Imaging supramolecular aggregates in bile models and human bile

Alon Kaplun, Fred M. Konikoff, Arie Eitan, Moshe Rubin, Ayelet Vilan, Dov Lichtenberg, Tuvia Gilat, Yeshayahu Talmon

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22 Scopus citations


Investigation of cholesterol crystallization is essential for the understanding of gallstone formation. Previous work has revealed a variety of aggregates of different sizes and shapes prior to the appearance of 'classical' plate-like cholesterol monohydrate crystals both in native biles and model systems. In this article, we review existing data based on various microscopic techniques and present data on microstructural pathways leading to cholesterol crystal formation in two different bile models and in native bile. In continuation of our recent investigation of the microstructures in nucleating human bile, we now present data suggesting that polymorphism is not limited to complex native bile, but also appears in two, simplified model systems. These studies employed cryo-transmission electron microscopy (cryo- TEM) and video-enhanced light microscopy, using Nomarski optics (VELM). Only the combined use of these two complementary, non-perturbing direct methods can cover the whole range of microstructures ranging from a few nanometers to several microns. Concentrated isotropic solutions of bile models, composed of cholesterol, lecithin and taurocholate, were diluted to induce cholesterol supersaturation and start an evolution of microstructures, leading to cholesterol crystallization. Initially, small spheroidal micelles were observed by cryo-TEM. Subsequently, uni-, oligo- and multilamellar vesicles, compatible with structures seen at the same time by VELM, appeared in coexistence with micelles. Thereafter, during a dynamic phase of cholesterol crystallization, filaments, tubular and helical microstructures, as well as classical plate-like cholesterol monohydrate crystals were noted by light microscopy. Eventually, large plate-like crystals were observed by VELM, while cryo-TEM revealed only small spheroidal micelles. The crystallization process in native human bile during ex vivo incubation was found to bear close resemblance to the findings in the model systems, further supporting the applicability of these systems to the exploration of microstructural aspects of nucleating human bile.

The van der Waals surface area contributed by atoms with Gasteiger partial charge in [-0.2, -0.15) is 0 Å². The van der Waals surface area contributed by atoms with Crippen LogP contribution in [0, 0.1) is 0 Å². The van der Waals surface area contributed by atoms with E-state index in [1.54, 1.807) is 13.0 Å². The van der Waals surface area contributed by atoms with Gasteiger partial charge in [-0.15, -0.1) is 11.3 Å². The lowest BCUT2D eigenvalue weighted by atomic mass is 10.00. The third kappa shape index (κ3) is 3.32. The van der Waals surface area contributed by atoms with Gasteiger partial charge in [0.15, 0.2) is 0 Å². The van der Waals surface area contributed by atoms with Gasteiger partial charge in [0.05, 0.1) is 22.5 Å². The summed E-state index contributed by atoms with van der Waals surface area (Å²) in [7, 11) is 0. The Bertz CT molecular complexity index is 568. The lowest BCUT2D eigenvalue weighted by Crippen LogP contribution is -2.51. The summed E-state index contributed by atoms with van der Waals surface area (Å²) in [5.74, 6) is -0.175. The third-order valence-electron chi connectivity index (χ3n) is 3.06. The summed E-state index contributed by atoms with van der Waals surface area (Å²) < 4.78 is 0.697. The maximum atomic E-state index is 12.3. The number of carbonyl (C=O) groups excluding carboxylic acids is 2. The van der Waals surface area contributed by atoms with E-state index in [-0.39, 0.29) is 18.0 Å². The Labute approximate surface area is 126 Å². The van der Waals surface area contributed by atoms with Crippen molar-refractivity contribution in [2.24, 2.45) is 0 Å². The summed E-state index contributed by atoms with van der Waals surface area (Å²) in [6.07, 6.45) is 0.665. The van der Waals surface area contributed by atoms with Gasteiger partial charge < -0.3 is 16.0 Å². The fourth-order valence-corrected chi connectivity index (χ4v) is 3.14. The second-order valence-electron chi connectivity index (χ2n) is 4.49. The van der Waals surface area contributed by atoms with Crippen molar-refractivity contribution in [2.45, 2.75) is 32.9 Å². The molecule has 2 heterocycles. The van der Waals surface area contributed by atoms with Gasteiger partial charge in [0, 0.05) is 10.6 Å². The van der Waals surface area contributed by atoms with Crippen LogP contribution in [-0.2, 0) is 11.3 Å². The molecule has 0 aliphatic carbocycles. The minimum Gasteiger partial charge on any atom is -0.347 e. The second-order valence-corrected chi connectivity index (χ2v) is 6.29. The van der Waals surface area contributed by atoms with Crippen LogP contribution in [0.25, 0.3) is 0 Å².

Original languageEnglish
Pages (from-to)85-96
Number of pages12
JournalMicroscopy Research and Technique
Issue number1
StatePublished - 1 Oct 1997
Externally publishedYes


  • Bile
  • Cholesterol
  • Cryo- TEM
  • Crystallization
  • Gallstone formation
  • Micelle
  • Vesicle


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